Do you know what chiggers are?
If not, you’re not alone. Many people have never heard of chiggers before, but they can be a real nuisance.
This article will teach you everything you need to know about chigger bites, what they are, where they live, what happens when they bite you, and how to treat them.
We’ll also cover some prevention tips so that you can avoid getting bitten by chiggers in the future.
Chiggers, also known as Trombiculidae, trombiculid mites, harvest mites, and scrub-itch mites, are a tiny, bright red species of mite that live in tall grass and dense vegetation.
They are most commonly found in the United States and throughout Europe in places where the weather is hot and humid, but they can be found all over the world.
They thrive most during the summer and are not usually found in cooler climates.
Chiggers need a host to feed, so they often bite people or animals who are working or playing outdoors.
In their larva stage, chiggers are parasitic mites and attach themselves to animals, such as humans, mice, birds, and reptiles.
They feed on the skin of their hosts and not the blood like other parasitic insects.
Chiggers live in tall grass and dense vegetation, where they wait to attach themselves to a host.
They are also found in forests and shrubs and are often found near places that are damp like lakes and creeks although they can still inhabit manicured landscapes such as golf courses, parks, and athletic fields.
The warmer months when it is warmest and the vegetation is heaviest are their most active periods.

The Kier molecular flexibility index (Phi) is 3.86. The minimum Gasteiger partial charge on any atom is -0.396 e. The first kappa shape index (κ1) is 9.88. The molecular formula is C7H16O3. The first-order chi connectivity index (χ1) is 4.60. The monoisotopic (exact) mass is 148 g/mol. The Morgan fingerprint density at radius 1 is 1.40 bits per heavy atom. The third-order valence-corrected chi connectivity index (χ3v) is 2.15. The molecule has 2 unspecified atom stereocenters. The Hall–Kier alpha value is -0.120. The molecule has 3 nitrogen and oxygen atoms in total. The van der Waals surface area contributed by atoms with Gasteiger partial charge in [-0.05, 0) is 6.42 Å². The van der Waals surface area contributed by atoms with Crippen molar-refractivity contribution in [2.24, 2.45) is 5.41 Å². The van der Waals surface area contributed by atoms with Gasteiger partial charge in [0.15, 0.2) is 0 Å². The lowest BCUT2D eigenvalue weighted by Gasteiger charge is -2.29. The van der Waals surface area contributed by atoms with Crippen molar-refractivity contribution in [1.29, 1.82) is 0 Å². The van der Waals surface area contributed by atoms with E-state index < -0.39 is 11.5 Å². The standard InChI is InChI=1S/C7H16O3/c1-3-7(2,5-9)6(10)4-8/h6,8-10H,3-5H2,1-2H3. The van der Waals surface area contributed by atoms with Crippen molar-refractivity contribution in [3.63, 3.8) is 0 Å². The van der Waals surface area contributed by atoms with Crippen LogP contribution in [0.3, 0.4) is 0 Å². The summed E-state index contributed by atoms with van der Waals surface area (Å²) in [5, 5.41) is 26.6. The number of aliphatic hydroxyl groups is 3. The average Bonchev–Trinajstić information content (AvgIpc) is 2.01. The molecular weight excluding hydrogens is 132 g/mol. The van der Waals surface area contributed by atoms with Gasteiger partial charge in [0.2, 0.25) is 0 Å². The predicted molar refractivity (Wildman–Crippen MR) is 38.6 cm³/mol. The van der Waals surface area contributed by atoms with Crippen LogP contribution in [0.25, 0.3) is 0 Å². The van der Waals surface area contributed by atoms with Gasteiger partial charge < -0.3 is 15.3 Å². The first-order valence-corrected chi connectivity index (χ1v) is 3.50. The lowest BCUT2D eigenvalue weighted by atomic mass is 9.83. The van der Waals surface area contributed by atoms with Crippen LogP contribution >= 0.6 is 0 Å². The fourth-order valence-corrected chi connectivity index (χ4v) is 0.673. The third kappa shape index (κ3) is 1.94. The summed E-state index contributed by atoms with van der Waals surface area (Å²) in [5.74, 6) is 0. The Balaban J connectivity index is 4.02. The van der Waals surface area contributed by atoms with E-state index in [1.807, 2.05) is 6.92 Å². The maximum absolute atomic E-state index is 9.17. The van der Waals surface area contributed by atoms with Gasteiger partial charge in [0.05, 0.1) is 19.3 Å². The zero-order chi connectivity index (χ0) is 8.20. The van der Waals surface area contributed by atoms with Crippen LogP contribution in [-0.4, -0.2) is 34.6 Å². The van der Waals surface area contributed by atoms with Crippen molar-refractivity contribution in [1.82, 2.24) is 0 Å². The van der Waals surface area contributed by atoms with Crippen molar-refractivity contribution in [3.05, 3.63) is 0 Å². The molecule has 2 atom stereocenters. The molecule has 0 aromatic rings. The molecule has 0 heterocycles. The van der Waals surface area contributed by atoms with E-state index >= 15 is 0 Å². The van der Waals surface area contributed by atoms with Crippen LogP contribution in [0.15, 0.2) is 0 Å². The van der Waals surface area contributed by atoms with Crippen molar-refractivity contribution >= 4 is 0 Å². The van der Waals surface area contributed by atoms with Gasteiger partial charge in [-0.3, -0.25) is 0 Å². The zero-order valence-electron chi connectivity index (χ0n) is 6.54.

As noted above, chiggers are only parasitic during the larva stage. When these larval mites bite someone, it injects their saliva into the human skin.
This saliva contains an enzyme that dissolves the skin cells, which the chigger then consumes through a tube it made in your skin cells called a stylostome.
This process can be quite painful and often results in a red, itchy rash called chigger bites.
It is untrue that they burrow in your skin or suck your blood for food although these characteristics are seen in other parasitic bugs.
After three to five days the bugs drop off your skin to start the nymphal stage of life.
The symptoms of chigger bites usually start within 24 to 48 hours after being bitten.
The most common symptoms are a red, itchy rash and small bumps on the skin that are an allergic reaction to the bite.
The itchy, little red bumps may look like blisters, pimples, or hives.
The rash can be quite extensive and may spread to other parts of your body if you were bitten multiple times.
In some cases, people can experience a burning sensation or swell around the bite.
They are often found in places where the clothing is close to the skin such as along the beltline and behind the knees when wearing pants.
They also like to bite where there are skin folds so you can expect them around your armpits, crotch, and ankles too.
If bitten on the penis, it can cause an acute hypersensitivity reaction that makes it painful to urinate and causes swelling and itching, this is called summer penile syndrome.